Soon after we brought La Creole to her mooring in Crown Bay we scheduled a rigging inspection to fully assess what repairs were needed to the support structure critical to sailing her safely on the high seas.
Two inspectors from a recommended St. Thomas rigging company came aboard in early May and provided us with a thorough inspection of her masts, stays, shrouds and fittings, including the 14 chain plates that support her two masts, 8 for the main mast and 6 for the mizzen. One fellow was a wiry little Aussie named Ian (aka “Nauti”) who scurried up the mast so easily he almost didn’t need a bosun’s chair. The other was a tall, lanky fellow named Jay whose deck shoes and knowledge suggest he’s been around boats for some time. There are some colorful folks here in St. Thomas.
Carrie and I took the extra step of removing the cosmetic bulkheads that would normally hide the chain plates so that both we and our inspectors could easily view these critical elements of the rigging support structure.We’re very thankful we did.
The plates that support the main mast showed considerable rust, and the inspectors suggested we remove one or two of them later to do a more thorough inspection for cracks or further deterioration. Later when I removed three plates we found one with a very small crack, a second with a more prominent crack, and the third came apart in my hands as I removed it. Pretty quickly we decided to replace all of the chain plates.
Chain plates come in about as many different configurations as there are brands of sailboats with regards to size, shape, orientation and ease of access. La Creole’s are all made of stainless steel flat bar about 2-3 inches wide, 15-18 inches long and either 1/4” thick for the mizzen or 3/8” thick for the main. The plates are all attached by through-bolts to vertical ribs molded perpendicular to the inner side of the hull. They all protrude through the deck and attach via clevis pins to the turnbuckles supporting the shrouds and stays.
We now faced a logistical juggling act of which plates to remove and replace with new ones as quickly as possible without adversely affecting the support they provide. We also had to ship in new hardware from the States since we couldn’t find enough on island in 316-grade stainless steel. Remember it is now June and we were approaching hurricane season with the prospect of having to run from an impending storm with two boats. We had not sold Sanctuary as yet.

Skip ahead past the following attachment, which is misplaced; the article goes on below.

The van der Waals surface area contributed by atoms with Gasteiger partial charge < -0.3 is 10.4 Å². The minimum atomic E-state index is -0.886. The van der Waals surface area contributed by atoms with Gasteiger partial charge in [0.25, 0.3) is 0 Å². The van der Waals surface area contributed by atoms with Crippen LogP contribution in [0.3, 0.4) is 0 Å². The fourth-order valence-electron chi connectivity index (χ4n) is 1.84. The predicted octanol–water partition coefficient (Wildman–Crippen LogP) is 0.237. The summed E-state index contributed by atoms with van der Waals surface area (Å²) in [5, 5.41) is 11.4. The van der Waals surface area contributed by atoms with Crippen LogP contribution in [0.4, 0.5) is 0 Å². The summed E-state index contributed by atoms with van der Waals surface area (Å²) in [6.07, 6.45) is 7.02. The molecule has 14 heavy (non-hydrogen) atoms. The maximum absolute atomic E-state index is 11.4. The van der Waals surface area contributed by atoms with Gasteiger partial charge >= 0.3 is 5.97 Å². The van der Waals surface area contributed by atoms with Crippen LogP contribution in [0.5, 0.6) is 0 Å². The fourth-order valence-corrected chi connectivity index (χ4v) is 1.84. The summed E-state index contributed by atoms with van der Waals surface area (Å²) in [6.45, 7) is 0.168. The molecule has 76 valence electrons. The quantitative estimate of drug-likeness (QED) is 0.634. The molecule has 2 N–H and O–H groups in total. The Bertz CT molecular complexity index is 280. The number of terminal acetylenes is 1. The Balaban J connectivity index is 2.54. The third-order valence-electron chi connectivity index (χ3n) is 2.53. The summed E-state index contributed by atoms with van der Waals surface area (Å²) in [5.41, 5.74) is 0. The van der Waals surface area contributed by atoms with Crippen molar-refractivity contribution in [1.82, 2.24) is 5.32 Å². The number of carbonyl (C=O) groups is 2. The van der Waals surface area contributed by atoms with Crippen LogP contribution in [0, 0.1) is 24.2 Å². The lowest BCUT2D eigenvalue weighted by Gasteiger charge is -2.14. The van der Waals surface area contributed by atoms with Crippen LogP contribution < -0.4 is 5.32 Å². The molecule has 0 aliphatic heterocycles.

I removed three plates, one from each side of the main mast and one from the mizzen, and delivered them to a local machine shop as patterns for the new ones. The bill was over $700. Ouch. While nursing our wounded wallet we began searching for a less expensive alternative for the remaining 11 plates. Did I mention that hurricane season was approaching?
Through another cruiser we met a local fellow named Charlie who ran a small machine shop near the marina with a long history of work in the marine trade and lots of good stories to tell. After seeing some of his work and explaining my dilemma he helped me purchase the raw bar on the internet and we agreed on a very reasonable price for the remaining plates.
We fortunately found a one-time opportunity to ship the bar down on the back of a larger shipment by a local business, but the shipment that was originally scheduled to arrive in early July slipped to delivery in mid-August. Did I mention that hurricane season was upon us?
Thankfully the weather gods were kind to us and the Virgin Islands during the 2012 season. Although there were many named storms we only experienced winds over 40 one time as several systems, including one named Sandy, passed by the VI as Tropical Depressions and didn’t gain strength until much later.
Once the flat bar arrived Charlie turned out the new plates quickly and did a bang-up job for us. After work at night I bolted in our new chain plates and removed the next batch to deliver to Charlie the following day. Thank you, Charlie.
As I installed each new set, Carrie was right behind me sealing up the deck fittings and replacing the cosmetic bulkheads that hide the plates, making our salon look like home once again and not like a hurricane had ripped through it.